Background: Older individuals often suffer from multiple co-morbidities and are particularly vulnerable to potentially inappropriate prescribing (PIP). One method of defining instances of PIP is to use validated, evidence-based, explicit criteria. Two sets of criteria have gained international recognition: the Screening Tool of Older Persons' potentially inappropriate Prescriptions (STOPP) and Beers' criteria.
Objectives: The study aims were to (1) determine the prevalence of PIP in older residents residing in long-term care (LTC) facilities in the greater Cork region of Ireland using these tools; (2) assess the applicability of the STOPP and Beers' criteria and compare the prevalence of PIP determined by each set of criteria; and (3) investigate the association between the occurrence of PIP determined by both tools and the number of medications prescribed, age, sex and Charlson Comorbidity Index (CCI) score.
Method: All 15 publically funded LTC facilities in the greater Cork region of Ireland were approached, and 14 agreed to participate. Residents aged ≥65 years were included. Exclusion criteria included terminally ill residents or residents receiving respite care. The prevalence of PIP was determined by applying the STOPP and Beers' criteria to each resident's medication profile. Two multivariate logistic regression models examined the association between the occurrence of PIP as determined by STOPP criteria and by Beers' criteria and the number of drugs prescribed, age, sex and CCI score.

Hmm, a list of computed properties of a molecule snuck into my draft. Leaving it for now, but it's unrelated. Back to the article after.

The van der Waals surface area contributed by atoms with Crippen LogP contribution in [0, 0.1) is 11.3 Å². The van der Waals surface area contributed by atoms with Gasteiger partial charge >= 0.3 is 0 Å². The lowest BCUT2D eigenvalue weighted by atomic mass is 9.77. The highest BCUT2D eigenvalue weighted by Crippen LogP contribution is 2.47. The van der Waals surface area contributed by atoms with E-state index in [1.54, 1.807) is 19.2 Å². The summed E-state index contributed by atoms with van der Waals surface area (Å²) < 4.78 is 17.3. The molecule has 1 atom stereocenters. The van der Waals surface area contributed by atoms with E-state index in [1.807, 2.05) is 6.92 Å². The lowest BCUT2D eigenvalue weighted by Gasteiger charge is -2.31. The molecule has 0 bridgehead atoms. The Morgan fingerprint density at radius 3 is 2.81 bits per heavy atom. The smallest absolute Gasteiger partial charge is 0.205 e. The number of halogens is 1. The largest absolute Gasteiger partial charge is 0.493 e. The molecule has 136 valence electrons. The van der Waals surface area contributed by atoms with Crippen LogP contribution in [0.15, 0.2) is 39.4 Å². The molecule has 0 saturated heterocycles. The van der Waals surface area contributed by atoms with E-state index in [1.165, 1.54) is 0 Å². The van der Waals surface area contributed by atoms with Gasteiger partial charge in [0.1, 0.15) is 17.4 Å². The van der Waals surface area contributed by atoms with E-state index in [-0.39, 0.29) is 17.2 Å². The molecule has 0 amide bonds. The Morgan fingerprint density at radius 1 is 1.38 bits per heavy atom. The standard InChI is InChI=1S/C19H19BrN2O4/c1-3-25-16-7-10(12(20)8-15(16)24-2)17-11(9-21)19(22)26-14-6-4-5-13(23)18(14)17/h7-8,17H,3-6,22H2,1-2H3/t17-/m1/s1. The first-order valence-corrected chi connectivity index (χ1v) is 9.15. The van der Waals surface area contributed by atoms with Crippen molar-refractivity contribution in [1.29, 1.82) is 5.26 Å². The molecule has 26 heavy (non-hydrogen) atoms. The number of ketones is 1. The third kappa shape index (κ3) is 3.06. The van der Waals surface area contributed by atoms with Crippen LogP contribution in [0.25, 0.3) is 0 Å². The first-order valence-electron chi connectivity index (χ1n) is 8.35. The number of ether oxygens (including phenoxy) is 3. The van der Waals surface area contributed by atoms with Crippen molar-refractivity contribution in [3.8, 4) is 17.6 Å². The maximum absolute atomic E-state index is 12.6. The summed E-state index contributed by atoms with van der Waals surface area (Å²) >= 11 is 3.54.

Results: The sample population in this study included 732 residents from 14 LTC facilities; the median age was 85 years (interquartile range [IQR] 79-89) and 514 residents (70.2 %) were female. The total number of medications prescribed was 8,325 (median 11, IQR 9-14; range 2-25). At least one instance of PIP was experienced by approximately 70 % of patients when evaluated using the STOPP criteria, while the corresponding figure was 53.4 % using Beers' criteria. STOPP identified 1,280 instances of PIP relating to 1,140 potentially inappropriate medications (PIMs), while Beers' criteria identified 833 instances of PIP relating to 704 PIMs. Multivariate regression analysis, taking age, sex, disease burden and number of medications into consideration, showed a significant positive association between the number of medications and PIP as defined by STOPP (odds ratio [OR] 1.295, 95% CI 1.223, 1.372; p < 0.001) and Beers' criteria (OR 1.263, 95% CI 1.201, 1.327; p < 0.001). Significant negative associations were also found between CCI score and the occurrence of PIP as defined by STOPP (OR 0.857, 95% CI 0.760, 0.966; p < 0.05) and the occurrence of PIP as defined by the Beers criteria (OR 0.843, 95% CI 0.754, 0.943; p < 0.05).
Conclusion: In this LTC population, STOPP criteria identified a higher percentage of PIMs and a higher prevalence of PIP than the Beers criteria. The higher prevalence of PIP determined using the STOPP criteria is of uncertain relevance, but may be because STOPP was designed and validated for use in an Irish setting.